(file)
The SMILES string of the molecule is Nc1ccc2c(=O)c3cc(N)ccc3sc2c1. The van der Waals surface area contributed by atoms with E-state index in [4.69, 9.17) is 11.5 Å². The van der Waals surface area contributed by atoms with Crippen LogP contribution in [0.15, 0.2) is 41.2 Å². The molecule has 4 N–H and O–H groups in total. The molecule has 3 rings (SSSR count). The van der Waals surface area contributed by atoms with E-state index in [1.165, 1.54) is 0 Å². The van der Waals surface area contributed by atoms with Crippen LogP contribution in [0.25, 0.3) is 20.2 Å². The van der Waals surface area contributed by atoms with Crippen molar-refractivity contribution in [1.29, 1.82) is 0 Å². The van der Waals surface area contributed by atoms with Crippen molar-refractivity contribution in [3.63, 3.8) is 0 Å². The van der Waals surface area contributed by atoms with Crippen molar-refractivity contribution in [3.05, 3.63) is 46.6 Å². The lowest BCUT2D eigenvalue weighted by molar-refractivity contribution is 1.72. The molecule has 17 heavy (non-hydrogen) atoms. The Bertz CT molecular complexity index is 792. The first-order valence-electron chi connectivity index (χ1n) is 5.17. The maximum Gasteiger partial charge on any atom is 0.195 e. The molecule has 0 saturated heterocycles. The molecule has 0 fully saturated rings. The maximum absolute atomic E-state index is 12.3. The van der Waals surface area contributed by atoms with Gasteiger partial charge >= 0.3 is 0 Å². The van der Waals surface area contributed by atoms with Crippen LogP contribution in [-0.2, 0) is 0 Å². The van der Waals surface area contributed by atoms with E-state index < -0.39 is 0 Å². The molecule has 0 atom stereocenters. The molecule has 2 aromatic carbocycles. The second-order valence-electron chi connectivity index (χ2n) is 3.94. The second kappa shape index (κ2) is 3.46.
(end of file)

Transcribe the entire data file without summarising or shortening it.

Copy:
The SMILES string of the molecule is Nc1ccc2c(=O)c3cc(N)ccc3sc2c1. The van der Waals surface area contributed by atoms with E-state index in [4.69, 9.17) is 11.5 Å². The van der Waals surface area contributed by atoms with Crippen LogP contribution in [0.15, 0.2) is 41.2 Å². The molecule has 4 N–H and O–H groups in total. The molecule has 3 rings (SSSR count). The van der Waals surface area contributed by atoms with E-state index in [1.165, 1.54) is 0 Å². The van der Waals surface area contributed by atoms with Crippen LogP contribution in [0.25, 0.3) is 20.2 Å². The van der Waals surface area contributed by atoms with Crippen molar-refractivity contribution in [1.29, 1.82) is 0 Å². The van der Waals surface area contributed by atoms with Crippen molar-refractivity contribution in [3.63, 3.8) is 0 Å². The van der Waals surface area contributed by atoms with Crippen molar-refractivity contribution in [3.05, 3.63) is 46.6 Å². The lowest BCUT2D eigenvalue weighted by molar-refractivity contribution is 1.72. The molecule has 17 heavy (non-hydrogen) atoms. The Bertz CT molecular complexity index is 792. The first-order valence-electron chi connectivity index (χ1n) is 5.17. The maximum Gasteiger partial charge on any atom is 0.195 e. The molecule has 0 saturated heterocycles. The molecule has 0 fully saturated rings. The maximum absolute atomic E-state index is 12.3. The van der Waals surface area contributed by atoms with Gasteiger partial charge >= 0.3 is 0 Å². The van der Waals surface area contributed by atoms with Crippen LogP contribution in [-0.2, 0) is 0 Å². The van der Waals surface area contributed by atoms with E-state index < -0.39 is 0 Å². The molecule has 0 atom stereocenters. The molecule has 2 aromatic carbocycles. The second-order valence-electron chi connectivity index (χ2n) is 3.94. The second kappa shape index (κ2) is 3.46.